(orginally on reddit)
First, a little bit of meta to give you some context:
A poem I wrote using "found quotations".
The poem is my attempt to express something that has been kicking around in my head, but I can only seem to express it using other people's words.
I heard you like meta, so I'll put some meta in this meta, so you can get some context on this context:
A poem begins with a lump in the throat; a home-sickness or a love-sickness. It is a reaching-out toward expression; an effort to find fulfillment. A complete poem is one where an emotion has found its thought and the thought has found the words.
Sometimes I have my doubts of words altogether, and I ask myself what is the place of them. They are worse than nothing unless they do something; unless they amount to deeds, as in ultimatums or battle-cries. They must be flat and final like the show-down in poker, from which there is no appeal. My definition of poetry (if I were forced to give one) would be this: words that become deeds.
- Robert Frost
I was inspired by the recent TED talk by Lawrence Lessig entitled "The unstoppable walk to political reform". I saw it on my Google+ feed being shared by Guy Kawasaki. The last quote in the poem is from that ted talk. I can't recommend enough taking a look at it.
I'm not sure what to give it for a title. I'll leave that up to you.
And now the poem itself:
Thanks to the Bitcoin protocol (crucially distinct from bitcoin, the currency it underlies), for the first time in history it is possible to transfer property rights (such as shares, certificates, digital money, etc.) in a fast and transparent way, which cannot be forged.
Moreover, these transactions can take place without the involvement of a trusted intermediary such as a government, notary, or bank. Anyone who fully appreciates these attributes will immediately acknowledge the tremendous value of Bitcoin.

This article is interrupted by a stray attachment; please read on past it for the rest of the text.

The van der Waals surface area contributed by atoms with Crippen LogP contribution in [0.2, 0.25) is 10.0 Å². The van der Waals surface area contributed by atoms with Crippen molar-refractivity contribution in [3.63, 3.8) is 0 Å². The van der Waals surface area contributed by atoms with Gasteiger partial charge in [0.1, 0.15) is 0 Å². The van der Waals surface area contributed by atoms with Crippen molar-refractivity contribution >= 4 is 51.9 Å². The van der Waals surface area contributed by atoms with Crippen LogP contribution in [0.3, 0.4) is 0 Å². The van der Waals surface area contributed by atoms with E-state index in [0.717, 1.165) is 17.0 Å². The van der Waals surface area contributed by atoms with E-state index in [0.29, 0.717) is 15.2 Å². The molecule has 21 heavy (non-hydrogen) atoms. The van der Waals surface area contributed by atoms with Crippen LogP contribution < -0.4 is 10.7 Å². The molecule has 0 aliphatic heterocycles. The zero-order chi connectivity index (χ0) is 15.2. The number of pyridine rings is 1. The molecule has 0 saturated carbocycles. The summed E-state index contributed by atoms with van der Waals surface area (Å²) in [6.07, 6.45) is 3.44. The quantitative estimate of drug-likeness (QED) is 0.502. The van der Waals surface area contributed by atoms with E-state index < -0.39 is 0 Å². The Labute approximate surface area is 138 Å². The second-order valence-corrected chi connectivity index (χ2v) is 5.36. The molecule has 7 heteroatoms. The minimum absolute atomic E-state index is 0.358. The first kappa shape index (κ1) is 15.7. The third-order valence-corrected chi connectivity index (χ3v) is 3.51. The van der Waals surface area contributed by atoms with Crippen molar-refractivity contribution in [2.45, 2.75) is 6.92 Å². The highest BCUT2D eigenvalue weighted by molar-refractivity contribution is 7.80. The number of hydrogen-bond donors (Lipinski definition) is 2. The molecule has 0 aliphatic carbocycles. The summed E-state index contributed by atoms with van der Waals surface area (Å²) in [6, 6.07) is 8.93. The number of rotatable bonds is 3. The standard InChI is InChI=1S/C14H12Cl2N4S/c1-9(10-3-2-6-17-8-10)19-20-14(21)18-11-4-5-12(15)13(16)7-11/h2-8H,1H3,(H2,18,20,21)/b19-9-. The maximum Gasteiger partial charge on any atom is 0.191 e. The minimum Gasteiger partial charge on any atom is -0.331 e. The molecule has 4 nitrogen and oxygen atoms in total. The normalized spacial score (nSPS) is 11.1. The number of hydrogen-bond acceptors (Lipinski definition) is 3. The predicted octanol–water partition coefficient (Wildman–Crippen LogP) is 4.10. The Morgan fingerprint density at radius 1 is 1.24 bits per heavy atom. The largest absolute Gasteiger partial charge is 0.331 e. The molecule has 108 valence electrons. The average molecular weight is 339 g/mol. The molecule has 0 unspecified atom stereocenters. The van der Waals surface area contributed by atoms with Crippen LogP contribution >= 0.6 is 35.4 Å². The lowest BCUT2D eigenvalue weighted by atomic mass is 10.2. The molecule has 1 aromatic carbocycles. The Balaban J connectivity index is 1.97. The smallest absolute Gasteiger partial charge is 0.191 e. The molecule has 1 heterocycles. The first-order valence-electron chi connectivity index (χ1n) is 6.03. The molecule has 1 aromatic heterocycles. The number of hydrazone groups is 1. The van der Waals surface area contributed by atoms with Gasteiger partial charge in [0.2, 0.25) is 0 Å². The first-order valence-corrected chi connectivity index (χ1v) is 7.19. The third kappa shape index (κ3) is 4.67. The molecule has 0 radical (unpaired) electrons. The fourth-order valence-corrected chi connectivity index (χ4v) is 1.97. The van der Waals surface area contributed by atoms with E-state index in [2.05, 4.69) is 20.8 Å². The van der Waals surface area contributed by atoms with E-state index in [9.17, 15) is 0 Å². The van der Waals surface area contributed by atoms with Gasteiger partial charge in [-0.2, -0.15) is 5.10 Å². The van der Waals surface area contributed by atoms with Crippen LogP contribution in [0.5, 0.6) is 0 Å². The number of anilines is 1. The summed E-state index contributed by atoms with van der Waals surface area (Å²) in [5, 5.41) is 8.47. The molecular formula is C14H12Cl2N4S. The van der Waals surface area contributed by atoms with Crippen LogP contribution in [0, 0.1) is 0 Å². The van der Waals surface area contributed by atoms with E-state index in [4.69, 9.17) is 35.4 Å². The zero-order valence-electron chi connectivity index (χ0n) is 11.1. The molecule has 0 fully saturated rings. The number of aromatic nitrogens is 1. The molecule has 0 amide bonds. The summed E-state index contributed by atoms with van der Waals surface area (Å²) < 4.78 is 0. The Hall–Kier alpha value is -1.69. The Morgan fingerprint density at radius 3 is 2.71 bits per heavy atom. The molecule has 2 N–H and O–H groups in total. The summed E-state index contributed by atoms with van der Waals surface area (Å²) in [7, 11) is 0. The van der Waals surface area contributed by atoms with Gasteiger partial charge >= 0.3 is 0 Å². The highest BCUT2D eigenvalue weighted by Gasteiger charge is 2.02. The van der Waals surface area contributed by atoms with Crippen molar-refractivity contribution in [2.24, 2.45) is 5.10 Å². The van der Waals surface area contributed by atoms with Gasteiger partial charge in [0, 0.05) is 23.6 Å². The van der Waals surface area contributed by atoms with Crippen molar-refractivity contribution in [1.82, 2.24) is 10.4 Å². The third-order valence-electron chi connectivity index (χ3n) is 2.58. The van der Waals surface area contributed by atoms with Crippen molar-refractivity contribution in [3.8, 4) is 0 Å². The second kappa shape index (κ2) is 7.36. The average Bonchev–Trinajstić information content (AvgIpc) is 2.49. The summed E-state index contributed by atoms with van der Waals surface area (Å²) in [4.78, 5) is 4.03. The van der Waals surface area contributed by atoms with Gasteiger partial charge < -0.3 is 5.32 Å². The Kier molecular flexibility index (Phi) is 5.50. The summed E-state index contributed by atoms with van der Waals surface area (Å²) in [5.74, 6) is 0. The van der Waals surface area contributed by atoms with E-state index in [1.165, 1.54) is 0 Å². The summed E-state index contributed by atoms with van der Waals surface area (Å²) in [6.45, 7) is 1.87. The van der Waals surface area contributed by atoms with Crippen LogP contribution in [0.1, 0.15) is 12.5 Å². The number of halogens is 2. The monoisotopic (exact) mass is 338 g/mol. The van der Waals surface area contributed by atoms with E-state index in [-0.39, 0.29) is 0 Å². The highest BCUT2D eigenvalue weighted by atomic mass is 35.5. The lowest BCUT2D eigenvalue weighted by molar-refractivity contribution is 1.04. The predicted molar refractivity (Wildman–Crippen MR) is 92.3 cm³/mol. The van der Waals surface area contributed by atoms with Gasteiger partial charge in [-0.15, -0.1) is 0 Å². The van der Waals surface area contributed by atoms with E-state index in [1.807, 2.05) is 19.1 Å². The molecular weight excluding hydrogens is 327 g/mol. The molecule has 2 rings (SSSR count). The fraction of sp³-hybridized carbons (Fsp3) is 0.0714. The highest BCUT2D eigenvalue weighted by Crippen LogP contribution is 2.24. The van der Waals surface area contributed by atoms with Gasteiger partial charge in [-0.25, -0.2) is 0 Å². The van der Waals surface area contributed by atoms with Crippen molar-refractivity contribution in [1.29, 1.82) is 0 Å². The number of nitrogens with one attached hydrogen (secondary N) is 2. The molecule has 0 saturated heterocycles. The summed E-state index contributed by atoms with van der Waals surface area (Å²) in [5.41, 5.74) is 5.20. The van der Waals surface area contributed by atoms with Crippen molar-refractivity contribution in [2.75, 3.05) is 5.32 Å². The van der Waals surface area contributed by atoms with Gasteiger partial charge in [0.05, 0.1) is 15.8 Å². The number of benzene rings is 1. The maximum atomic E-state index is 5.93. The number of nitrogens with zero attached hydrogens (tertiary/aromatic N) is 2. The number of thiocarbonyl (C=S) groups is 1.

One could argue that bitcoin isn’t chiefly a commercial venture at all, a funny thing to say about a kind of online cash. To its creators and numerous disciples, bitcoin is — and always has been — a mostly ideological undertaking, more philosophy than finance.
Enthusiasm for cryptocurrencies is based, in part, on entirely reasonable frustration with our existing arrangements. People on the left who distrust the power accumulated by global megabanks in recent decades have united with people on the right who see the government as overreaching. But history suggests that trying to build a viable national and international payments system completely outside the control of governments will not be easy.
I see in the near future a crisis approaching that unnerves me and causes me to tremble for the safety of my country. Corporations have been enthroned and an era of corruption in high places will follow, and the money power of the country will endeavor to prolong its reign by working upon the prejudices of the people until all wealth is aggregated in a few hands and the Republic is destroyed.
Now, by corruption I don't mean brown paper bag cash secreted among members of Congress. I don't mean Rod Blagojevich sense of corruption. I don't mean any criminal act. The corruption I'm talking about is perfectly legal. It's a corruption relative to the framers' baseline for this republic. The framers gave us what they called a republic, but by a republic they meant a representative democracy, and by a representative democracy, they meant a government, as Madison put it in Federalist 52, that would have a branch that would be dependent upon the people alone.
So here's the model of government. They have the people and the government with this exclusive dependency, but the problem here is that Congress has evolved a different dependence, no longer a dependence upon the people alone, increasingly a dependence upon the funders. Now this is a dependence too, but it's different and conflicting from a dependence upon the people alone so long as the funders are not the people. This is a corruption.
But we cannot ignore this corruption anymore. We need a government that works. And not works for the left or the right, but works for the left and the right, the citizens of the left and right, because there is no sensible reform possible until we end this corruption. So I want you to take hold, to grab the issue you care the most about. Climate change is mine, but it might be financial reform or a simpler tax system or inequality.
We will never get your issue solved until we fix this issue first. So it's not that mine is the most important issue. It's not. Yours is the most important issue, but mine is the first issue, the issue we have to solve before we get to fix the issues you care about. No sensible reform, and we cannot afford a world, a future, with no sensible reform.
So how are you ever going to solve the problems you're talking about? ... how are you ever going to address those problems so long as there's this fundamental corruption in the way our government works?
and A Haiku
and Haiku with Kigo: